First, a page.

What's interesting about this is that, veterans do not forget the memory, that is not the intention. The memory is still there, they can still recount it as well as they ever could. The emotion, and the emotional response, normally attached to a memory of this magnitude, however, is neutralized. The memory, the thought, is no longer the emotional trigger that it once was. After the emotional PTSD response is removed, most people say it's like talking about a shopping trip or discussing a TV program or movie.

What can I do to help a family member of my own?
Do you have a father, grandfather, husband or boyfriend who served in the military and are now losing out on much of life? Is your family life being worn down because you have a family member with PTSD? Is someone else's clinging dependency having an effect on your relationship or your children? I'm afraid war does that to people! Suddenly, perfectly normal people become withdrawn, socially dysfunctional and all but lost to you. I would invite you to call or write; the details are below.

Don't forget, these days, it's not just blokes that go to war, and conflict induced PTSD is no longer just a male problem. Women make an essential contribution to today's armed services, being appointed to frontline duties on ships, in combat aircraft and in supporting roles to the Royal Artillery and Royal Engineers.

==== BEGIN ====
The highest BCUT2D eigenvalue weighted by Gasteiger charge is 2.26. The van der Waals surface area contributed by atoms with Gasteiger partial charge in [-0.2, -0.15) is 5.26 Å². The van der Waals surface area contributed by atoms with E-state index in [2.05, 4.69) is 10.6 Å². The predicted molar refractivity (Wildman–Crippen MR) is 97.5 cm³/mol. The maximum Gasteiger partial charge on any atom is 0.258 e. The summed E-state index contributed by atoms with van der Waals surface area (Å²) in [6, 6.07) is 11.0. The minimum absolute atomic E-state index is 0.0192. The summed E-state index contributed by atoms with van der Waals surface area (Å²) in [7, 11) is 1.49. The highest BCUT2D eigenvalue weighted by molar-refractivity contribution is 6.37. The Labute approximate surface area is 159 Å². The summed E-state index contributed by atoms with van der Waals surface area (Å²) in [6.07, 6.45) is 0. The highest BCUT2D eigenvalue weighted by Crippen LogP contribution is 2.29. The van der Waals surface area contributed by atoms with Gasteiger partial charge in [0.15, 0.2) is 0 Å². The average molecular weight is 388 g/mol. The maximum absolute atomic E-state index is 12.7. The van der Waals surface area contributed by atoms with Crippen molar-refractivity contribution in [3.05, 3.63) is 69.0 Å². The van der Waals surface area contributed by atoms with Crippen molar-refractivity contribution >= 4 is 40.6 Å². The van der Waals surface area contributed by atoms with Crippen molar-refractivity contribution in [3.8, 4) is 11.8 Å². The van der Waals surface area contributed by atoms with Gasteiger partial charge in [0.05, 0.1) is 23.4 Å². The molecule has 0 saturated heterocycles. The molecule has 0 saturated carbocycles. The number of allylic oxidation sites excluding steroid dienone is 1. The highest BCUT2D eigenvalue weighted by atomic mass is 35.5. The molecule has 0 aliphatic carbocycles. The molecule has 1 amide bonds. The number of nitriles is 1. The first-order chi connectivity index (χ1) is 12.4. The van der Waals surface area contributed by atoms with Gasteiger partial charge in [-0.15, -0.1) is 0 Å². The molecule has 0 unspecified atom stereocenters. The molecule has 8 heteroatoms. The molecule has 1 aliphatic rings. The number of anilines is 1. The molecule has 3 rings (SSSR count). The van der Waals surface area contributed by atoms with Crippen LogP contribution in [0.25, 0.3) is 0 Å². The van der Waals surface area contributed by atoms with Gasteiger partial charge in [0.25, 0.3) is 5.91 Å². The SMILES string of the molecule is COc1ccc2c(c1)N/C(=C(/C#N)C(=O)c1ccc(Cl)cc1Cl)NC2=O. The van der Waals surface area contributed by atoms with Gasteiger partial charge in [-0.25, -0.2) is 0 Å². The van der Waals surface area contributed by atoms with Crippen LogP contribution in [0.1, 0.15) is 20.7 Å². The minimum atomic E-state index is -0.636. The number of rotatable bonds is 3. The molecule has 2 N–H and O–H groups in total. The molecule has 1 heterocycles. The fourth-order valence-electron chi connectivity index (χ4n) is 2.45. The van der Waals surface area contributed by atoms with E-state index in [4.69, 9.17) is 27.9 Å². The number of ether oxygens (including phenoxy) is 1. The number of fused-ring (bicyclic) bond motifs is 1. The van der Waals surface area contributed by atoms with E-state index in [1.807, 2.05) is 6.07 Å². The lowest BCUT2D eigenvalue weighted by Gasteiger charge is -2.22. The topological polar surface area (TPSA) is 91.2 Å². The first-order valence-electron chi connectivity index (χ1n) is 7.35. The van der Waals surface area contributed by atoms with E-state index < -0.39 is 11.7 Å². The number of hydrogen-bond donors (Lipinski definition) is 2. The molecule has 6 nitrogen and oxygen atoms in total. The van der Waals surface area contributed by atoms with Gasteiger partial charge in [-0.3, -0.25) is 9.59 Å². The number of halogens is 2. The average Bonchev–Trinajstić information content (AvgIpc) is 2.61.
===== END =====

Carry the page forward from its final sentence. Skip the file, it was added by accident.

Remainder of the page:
One-to-one help is restricted to the United Kingdom on a personal or appointment level. Appointments are available here at The Haven Healing Centre and you are welcome to come here. If you think this is for you, and would like to give it a try, please contact me. To see how your location compares to mine please visit the Contact Phil Page, where you will find an address and phone number.

"ALL SOLDIERS HAVE NIGHTMARES" (A line by the character, Captain Nathan Algren, in the movie, "The Last Samurai")

And that's exactly where the problem lies! Soldiers can often suffer from intense nightmares.
We hear a lot about Combat Stress these days, but its other name, PTSD (Post Traumatic Stress Disorder), is rapidly becoming the epidemic that dare not speak its name. Why?

More and more ex-soldiers are coming home from engagements around the world and displaying symptoms of serious problems, including depression, substance abuse and PTSD. Some even display symptoms before they get home, known as rapid onset PTSD, and others don't show any signs for months or perhaps years after, called delayed onset PTSD. Around 25% will fall victim to PTSD. Most will feel depressed and desperate, some will feel suicidal. These men often see themselves, and others, pushed out of the services in disgrace when they seek the help they need.

Of course, from the services point of view, keeping someone in the forces who is showing signs of a mental illness is detrimental to the moral of the rest of the force, but allowing people to leave with a recognized and diagnosed problem, leaves the services with a potentially huge mental health benefits bill, not to mention the negative impact on any future recruitment drives.